» Tip: With a rapidly aging population, many middle-aged people find themselves taking on a long-term caregiving role for their elders, people who may not be of sound mind. But what would happen if, as a caregiver, you were no longer around? Failing to establish clear estate plans to cover their care could lead to decisions being made with which you do not agree.

Proactive steps to safeguard yourself as a caregiver

Candidly, when we talk about estate plans, we’re talking about how finances will be managed. And that can be an extremely sensitive subject in some situations, one warranting clear communication, careful planning and perhaps professional support to avoid even the slightest whiff of inappropriate behavior or undue influence.

No, it’s not fun to talk about, but, yes, it’s worth considering if only to avoid trouble down the road. For instance, when funds or assets are inherited by a caregiver or left primarily to one beneficiary in the context of significant wealth, it may be viewed with suspicion or even legally challenged.

Thus, below are a few precautions to keep in mind when exploring the intersection of caregiving and estate plans, with an intentional emphasis on eldercare as it is the most common scenario family caregivers experience.

1. Plan early and communicate.

Start thinking about estate planning before a crisis occurs. This is especially true if you anticipate that you’ll be providing care to an elder presently of sound mind or if you’re the one anticipating the need for care.

Engage in discussions with your loved ones about everyone’s wishes and intentions. Encourage the creation of powers of attorney for health care and finances. (Yes, for everyone involved because it’s wise to have these documents in place.) Although these conversations can be challenging, they can help ensure everyone is on the same page.

2. Seek professional guidance.

Estate planning can be complex, especially if assets are large. Consider working with experienced professionals — attorneys, CPAs, financial advisors and trust administrators.

Through their networks and resources, they may also help you navigate the intricacies of Medicare, Medicaid and guardianship arrangements, which could contribute toward ensuring that your family member’s needs are met in your lifetime (and beyond).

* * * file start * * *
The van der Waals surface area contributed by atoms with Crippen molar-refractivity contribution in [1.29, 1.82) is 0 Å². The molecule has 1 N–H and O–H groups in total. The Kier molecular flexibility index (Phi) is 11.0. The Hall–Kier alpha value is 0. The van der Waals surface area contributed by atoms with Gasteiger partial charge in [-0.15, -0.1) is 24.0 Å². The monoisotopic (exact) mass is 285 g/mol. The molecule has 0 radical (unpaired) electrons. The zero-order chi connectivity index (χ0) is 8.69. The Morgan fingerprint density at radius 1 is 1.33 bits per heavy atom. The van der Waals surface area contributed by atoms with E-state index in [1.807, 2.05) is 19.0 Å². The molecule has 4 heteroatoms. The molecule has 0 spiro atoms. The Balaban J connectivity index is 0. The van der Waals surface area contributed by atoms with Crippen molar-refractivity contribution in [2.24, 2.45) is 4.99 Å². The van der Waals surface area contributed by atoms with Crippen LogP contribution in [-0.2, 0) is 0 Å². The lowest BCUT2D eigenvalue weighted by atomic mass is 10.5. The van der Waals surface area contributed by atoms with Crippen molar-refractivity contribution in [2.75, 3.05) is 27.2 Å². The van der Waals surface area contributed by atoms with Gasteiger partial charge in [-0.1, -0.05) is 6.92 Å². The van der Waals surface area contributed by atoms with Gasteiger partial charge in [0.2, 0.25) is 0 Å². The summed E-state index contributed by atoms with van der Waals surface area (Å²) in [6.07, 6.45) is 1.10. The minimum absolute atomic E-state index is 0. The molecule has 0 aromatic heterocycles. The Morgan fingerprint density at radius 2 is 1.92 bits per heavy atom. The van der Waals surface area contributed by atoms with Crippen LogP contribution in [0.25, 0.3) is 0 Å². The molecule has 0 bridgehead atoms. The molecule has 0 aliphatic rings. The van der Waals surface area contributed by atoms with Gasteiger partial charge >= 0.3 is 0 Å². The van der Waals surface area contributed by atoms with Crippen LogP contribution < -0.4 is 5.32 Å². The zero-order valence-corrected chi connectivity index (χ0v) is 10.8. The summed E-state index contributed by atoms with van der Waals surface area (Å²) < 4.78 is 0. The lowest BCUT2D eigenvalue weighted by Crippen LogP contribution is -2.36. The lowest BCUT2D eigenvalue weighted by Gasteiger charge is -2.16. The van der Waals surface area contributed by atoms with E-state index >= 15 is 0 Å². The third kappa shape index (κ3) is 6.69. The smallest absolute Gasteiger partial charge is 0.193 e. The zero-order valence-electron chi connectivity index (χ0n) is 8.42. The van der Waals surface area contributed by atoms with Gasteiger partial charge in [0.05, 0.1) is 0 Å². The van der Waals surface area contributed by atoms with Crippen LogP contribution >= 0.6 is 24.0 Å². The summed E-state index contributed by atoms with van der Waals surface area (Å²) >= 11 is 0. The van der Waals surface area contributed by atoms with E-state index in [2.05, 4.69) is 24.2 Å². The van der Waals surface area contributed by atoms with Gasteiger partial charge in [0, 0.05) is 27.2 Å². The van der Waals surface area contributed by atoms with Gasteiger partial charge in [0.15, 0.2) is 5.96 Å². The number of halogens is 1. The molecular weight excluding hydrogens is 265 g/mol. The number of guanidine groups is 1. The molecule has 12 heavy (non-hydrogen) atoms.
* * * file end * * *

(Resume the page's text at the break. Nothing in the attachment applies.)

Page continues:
3. Avoid undue influence — and report evidence of it.

Elder abuse and financial exploitation are understandably legitimate concerns. When a caregiver assists loved ones in meeting with attorneys, tax professionals or financial advisors, ensure that the involvement is transparent, and no coercion is in play. Ideally, elders of sound mind should communicate independently with the law firm to set up appointments and meet with the attorney without any beneficiaries present.

See something in someone else’s behavior that raises a red flag? Say something. Caregivers can be instrumental in putting an end to inappropriate behavior.

4. Document everything.

A caregiver may manage various aspects of a loved one’s life, from updating accounts to booking appointments. It’s important to keep detailed records of activities. If there are no funds available to secure an accountant, consider enlisting a trustworthy party to help double check your notes.

This documentation can be crucial if a disputed will or trust ever heads to court. It can also demonstrate that the caregiver is acting in the best interests of the care recipient without exerting undue influence.

5. Preserve independence.

When tending to an elder, do your best to preserve your loved one’s independence and decision-making for as long and as much as possible. Even as a primary caregiver, try to respect their choices and preferences. Encourage them to express their wishes to neutral third parties so it doesn’t appear that decisions are made against their will.

Again, do keep an eye out for fraud or elder abuse (physical, emotional or fiscal) and address it with the appropriate authorities when warranted.

The takeaway

With estate planning, caregivers can feel more confident about the future of those for whom they provide care as well as themselves. Keep in mind, too, that estate planning is not a one-time event. It’s important to regularly review and update estate plans to reflect changes in the family, finances and tax laws.

To learn more about how estate planning can help you develop a customized strategy to protect and provide for those you care about, contact RBFCU Trust Services today.

Last updated March 2024.

Information in this article is general in nature and for your consideration, not as financial advice. Please contact your own financial professionals regarding your specific needs before taking any action based upon this information.

RBFCU Trust Services is a division of RBFCU Investments Group LLC. RBFCU Investments Group LLC is a wholly-owned subsidiary of RBFCU Services LLC. RBFCU Services LLC is affiliated with Randolph-Brooks Federal Credit Union (RBFCU). Trust services available through Members Trust Company, a federal thrift regulated by the Office of the Comptroller of the Currency.

Trust and Investment products are not federally insured, are not obligations of or guaranteed by the credit union or any affiliated entity and involve investment risks, including the possible loss of principal.

This is for informational purposes only and is not intended to provide legal or tax advice regarding your situation. For legal or tax advice, please consult your attorney and/or accountant.


The following sources were last accessed March 2024.

1“Caregiving for Family and Friends — A Public Health Issue.”, 7 Aug. 2019,

2“4 Financial Considerations for Women.”,

3“Charitable Giving: Creating Your Personal Philanthropy Strategy.”,